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Neighborhood With Many Deliveries Rejects Rest Stop for the Deliveristas Who Make Them

It's the second time a community board has turned down a proposed rest and recharging facility for the essential delivery workers.

Rendering: Fantástica|

Delivery workers are slated to get a new rest hub outside City Hall.

The Adams administration’s effort to install a first-of-its-kind hub for app-based delivery workers outside City Hall hit a road block on Tuesday night, when a community board in delivery-hungry Lower Manhattan voted against the much-needed rest and recharging facility.

The proposed kiosk with would replace a defunct, and non-historic, newsstand on Broadway, but members of Community Board 1 panned the proposal's design as too modern and suggested it would be better suited elsewhere.

"We are fine with these people doing their job, but these people have also taken over our sidewalks, endangering children and pets,” said CB1 member Vicky Cameron. “We're not voting 'no' on the business, we're voting 'no' on this business in this location.”

The rejection marked the second time a community board has snubbed the hub; a civic panel on the Upper West Side gave its thumbs down for another proposed outpost replacing an old newsstand at the 72nd Street subway station last year.

Mayor Adams announced the project nearly two years ago with Sen. Chuck Schumer, boasting $1 million funding support from Washington, but implementation has lagged amid pushback by residents and additional reviews by other city and state agencies.

The current structure outside City Hall looks old, but is actually a prefab box dating to the 1980s. It is not landmarked, but the project still needs the sign-off by the Landmarks Preservation Commission since it is in a historic district. 

The current newsstand dates to the 1980s, but has been vacant for years. Photo: Kevin Duggan

On Tuesday, the downtowners raised concerns that the new building would encroach too much on the sidewalk, which they noted is already busy with pedestrian traffic and regular protests outside the seat of city government, while deriding cyclists for riding on the foot path. 

“Stop taking away our sidewalks, dammit,” said Brendan Thompson. “I support what deliveristas are trying to accomplish, but I don't support ... taking away additional sidewalk space here and also to give it to cyclists.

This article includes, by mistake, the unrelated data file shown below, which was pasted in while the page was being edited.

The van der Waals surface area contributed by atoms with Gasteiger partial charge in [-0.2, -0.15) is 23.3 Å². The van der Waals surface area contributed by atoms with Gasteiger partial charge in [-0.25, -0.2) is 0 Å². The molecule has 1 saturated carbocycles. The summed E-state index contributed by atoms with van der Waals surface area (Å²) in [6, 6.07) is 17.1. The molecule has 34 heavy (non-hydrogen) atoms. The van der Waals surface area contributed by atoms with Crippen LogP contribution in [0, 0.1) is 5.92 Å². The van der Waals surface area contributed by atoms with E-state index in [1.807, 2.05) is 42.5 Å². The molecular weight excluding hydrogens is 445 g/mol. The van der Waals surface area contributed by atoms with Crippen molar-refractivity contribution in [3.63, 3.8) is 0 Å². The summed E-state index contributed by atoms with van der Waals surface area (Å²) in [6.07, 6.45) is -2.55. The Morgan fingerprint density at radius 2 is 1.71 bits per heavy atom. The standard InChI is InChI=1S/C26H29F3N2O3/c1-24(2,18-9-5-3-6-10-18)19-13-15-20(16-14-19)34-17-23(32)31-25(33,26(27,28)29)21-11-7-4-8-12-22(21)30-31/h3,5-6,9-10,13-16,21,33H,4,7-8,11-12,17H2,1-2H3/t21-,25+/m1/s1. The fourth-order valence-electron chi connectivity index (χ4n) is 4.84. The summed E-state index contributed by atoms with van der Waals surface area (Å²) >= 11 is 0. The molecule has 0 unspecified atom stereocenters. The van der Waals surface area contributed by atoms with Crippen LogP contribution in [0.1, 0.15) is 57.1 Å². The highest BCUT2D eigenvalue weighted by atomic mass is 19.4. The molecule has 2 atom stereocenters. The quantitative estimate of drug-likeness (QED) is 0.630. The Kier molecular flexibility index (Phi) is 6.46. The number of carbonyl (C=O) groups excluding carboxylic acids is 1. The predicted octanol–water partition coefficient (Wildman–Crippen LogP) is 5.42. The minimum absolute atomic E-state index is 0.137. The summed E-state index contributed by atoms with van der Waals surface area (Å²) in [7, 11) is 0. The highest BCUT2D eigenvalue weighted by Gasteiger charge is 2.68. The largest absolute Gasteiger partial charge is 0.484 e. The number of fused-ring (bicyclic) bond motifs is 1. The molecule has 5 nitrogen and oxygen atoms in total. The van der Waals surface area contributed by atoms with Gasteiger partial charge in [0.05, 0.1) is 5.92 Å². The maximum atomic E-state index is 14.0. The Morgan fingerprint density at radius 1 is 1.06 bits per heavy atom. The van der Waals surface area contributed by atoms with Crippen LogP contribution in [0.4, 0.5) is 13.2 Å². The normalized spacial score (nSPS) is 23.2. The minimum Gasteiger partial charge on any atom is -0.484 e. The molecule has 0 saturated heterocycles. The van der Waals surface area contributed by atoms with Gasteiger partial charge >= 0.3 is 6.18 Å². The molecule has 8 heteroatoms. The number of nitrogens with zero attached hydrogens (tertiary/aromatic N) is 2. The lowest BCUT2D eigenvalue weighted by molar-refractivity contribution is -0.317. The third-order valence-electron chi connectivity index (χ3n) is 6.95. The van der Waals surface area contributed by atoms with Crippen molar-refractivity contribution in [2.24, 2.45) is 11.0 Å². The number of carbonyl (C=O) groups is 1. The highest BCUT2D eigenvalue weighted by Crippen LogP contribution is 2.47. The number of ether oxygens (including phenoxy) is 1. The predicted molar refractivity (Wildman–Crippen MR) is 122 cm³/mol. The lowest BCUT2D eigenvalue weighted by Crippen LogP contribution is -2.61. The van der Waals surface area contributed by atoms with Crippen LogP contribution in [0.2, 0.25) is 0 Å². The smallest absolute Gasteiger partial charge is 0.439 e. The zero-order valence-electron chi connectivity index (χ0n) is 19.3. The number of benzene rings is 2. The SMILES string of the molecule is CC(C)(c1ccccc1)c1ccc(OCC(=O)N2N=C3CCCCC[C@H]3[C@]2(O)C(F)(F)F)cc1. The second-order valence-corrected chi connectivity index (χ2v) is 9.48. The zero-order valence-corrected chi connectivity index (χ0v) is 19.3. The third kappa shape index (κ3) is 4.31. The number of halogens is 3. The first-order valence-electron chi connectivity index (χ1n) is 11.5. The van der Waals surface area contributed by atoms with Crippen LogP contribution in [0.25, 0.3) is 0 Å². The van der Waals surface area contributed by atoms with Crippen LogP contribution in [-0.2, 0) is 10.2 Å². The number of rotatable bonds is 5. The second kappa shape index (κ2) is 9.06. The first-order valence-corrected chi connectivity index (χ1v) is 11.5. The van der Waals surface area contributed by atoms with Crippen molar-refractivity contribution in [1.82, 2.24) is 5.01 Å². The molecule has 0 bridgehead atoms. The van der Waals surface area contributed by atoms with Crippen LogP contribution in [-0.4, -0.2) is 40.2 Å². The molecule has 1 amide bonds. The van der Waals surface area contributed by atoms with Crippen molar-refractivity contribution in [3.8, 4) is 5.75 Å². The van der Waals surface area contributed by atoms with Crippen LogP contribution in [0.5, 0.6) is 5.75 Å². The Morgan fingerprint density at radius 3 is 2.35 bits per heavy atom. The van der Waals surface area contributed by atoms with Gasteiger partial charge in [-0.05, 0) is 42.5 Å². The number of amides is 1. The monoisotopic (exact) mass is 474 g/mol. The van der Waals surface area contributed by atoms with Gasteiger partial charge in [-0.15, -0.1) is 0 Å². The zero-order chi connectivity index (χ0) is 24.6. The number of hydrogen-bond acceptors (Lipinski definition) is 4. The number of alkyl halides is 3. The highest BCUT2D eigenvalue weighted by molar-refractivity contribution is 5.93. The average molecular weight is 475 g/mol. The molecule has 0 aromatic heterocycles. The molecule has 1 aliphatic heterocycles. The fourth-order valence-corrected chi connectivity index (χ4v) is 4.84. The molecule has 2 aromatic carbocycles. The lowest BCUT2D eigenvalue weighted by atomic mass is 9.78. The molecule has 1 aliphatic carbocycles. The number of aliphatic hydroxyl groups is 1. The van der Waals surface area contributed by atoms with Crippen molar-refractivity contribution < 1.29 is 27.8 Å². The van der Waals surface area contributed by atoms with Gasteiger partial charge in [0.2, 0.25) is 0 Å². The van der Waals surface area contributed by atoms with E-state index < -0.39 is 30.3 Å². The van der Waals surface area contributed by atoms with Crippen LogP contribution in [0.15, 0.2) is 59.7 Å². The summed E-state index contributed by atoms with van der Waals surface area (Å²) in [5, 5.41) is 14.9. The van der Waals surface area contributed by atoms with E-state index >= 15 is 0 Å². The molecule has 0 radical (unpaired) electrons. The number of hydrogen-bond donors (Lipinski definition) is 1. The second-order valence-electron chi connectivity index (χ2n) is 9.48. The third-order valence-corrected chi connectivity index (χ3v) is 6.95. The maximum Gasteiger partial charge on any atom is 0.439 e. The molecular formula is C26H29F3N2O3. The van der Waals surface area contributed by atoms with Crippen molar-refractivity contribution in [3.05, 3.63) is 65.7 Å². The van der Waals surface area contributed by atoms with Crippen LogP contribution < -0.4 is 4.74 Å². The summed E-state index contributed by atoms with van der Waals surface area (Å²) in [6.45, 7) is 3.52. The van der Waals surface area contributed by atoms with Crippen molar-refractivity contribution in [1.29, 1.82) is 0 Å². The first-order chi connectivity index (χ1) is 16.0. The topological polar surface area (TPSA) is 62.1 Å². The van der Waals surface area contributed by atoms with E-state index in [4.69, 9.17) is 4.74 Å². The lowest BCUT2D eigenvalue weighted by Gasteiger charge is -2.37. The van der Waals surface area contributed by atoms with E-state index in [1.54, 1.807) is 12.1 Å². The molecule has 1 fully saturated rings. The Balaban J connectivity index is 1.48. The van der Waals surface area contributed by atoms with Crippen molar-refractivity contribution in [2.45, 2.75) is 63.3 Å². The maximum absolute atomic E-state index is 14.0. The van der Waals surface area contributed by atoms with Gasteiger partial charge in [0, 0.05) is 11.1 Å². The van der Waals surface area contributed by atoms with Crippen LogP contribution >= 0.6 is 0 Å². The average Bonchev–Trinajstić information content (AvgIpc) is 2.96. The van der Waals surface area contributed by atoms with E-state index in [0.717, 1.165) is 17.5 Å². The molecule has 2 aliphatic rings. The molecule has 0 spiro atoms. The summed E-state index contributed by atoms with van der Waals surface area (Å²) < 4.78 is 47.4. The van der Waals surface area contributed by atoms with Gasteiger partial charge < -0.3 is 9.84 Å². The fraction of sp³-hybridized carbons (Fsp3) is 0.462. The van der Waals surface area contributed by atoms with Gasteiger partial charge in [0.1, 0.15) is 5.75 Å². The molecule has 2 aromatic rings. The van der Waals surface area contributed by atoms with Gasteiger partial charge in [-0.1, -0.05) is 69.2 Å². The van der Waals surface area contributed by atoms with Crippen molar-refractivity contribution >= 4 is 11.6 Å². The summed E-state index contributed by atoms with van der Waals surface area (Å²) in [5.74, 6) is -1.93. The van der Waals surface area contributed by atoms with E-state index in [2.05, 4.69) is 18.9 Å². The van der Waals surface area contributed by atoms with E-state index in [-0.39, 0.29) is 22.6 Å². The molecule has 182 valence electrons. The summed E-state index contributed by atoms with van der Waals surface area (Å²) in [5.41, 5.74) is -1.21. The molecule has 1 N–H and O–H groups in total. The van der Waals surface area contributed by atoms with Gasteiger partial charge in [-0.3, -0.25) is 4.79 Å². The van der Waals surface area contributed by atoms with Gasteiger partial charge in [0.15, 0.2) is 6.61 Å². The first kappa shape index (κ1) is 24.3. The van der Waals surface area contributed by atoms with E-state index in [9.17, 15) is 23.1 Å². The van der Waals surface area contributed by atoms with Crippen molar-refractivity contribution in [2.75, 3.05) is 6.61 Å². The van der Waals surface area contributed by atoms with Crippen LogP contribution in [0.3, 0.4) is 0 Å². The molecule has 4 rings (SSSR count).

"It's a sidewalk. I don't want to have to continue to dodge cyclists coming at me at 35 miles per hour on a sidewalk," Thompson added. (In fact, the Department of Transportation promised to remove two adjacent parking spots currently reserved for City Hall to create a striped “access zone” for e-bike-riding workers to approach the facility, which would be staffed by the Worker’s Justice Project.)

Parks revealed the first renderings of its plans nearly two weeks ago to replace the vacant newsstand with a slightly larger building hosting 50 e-bike chargers, a place to rest, a small office space, and room for repairs and tuneups.

Worker’s Justice Project Executive Director Ligia Guallpa said she was disappointed by the result, and said she and Los Deliveristas Unidos would continue to organize for the critical infrastructure.

“We're deeply saddened by the community board’s vote on a critical need for essential workers,” Guallpa told Streetsblog. "We were glad to see some community board members actually understanding and support this even though we didn't get the final ‘Yes.'

“The same way deliverisats are essential, these deliverista hubs are essential to respond to the street safety issue that our city is experiencing,” Guallpa added. 

Several board members suggested using another vacant kiosk next to the Municipal Building at One Centre Street that does have those facilities. 

"I don't think anybody in this room doesn't support the deliveristas and having a location," said board chair Tammy Meltzer. "Is this the right location? Could we find a better place for them that could get a access to a public bathroom, access to a larger place where more charging stations were outside ... and those questions have not been answered because they're looking at the silo of what fits into a kiosk."

Manhattan Community Board 1 voted against the proposal at its March 26 full board meeting.Photo: Kevin Duggan

Several board members also spoke in favor of the project, saying the perfect shouldn't be the enemy of the good. 

"I don't particularly love the way that it looks, but I think that the need is so clear and obvious,” said Rosa Chang. “It should 100 percent have bathrooms [but] for us to not do this right now because it doesn't have bathrooms, the answer's no, because the need is so immediate and we should be creating these spaces.  

The board’s resolution to urge LPC to disapprove the application garnered 30 votes in support of a denial and 10 against. Parks plans to still present the proposal to Landmarks officials in April, said agency spokesperson Kelsey Jean-Baptiste.

It is worth nothing that the residents of Community Board 1 are among the most prolific placers of orders for delivery, according to a Streetsblog analysis, though the Upper West Side community board that previously rejected a rest stop for delivery workers makes use of the workers' toil to an even greater extent.

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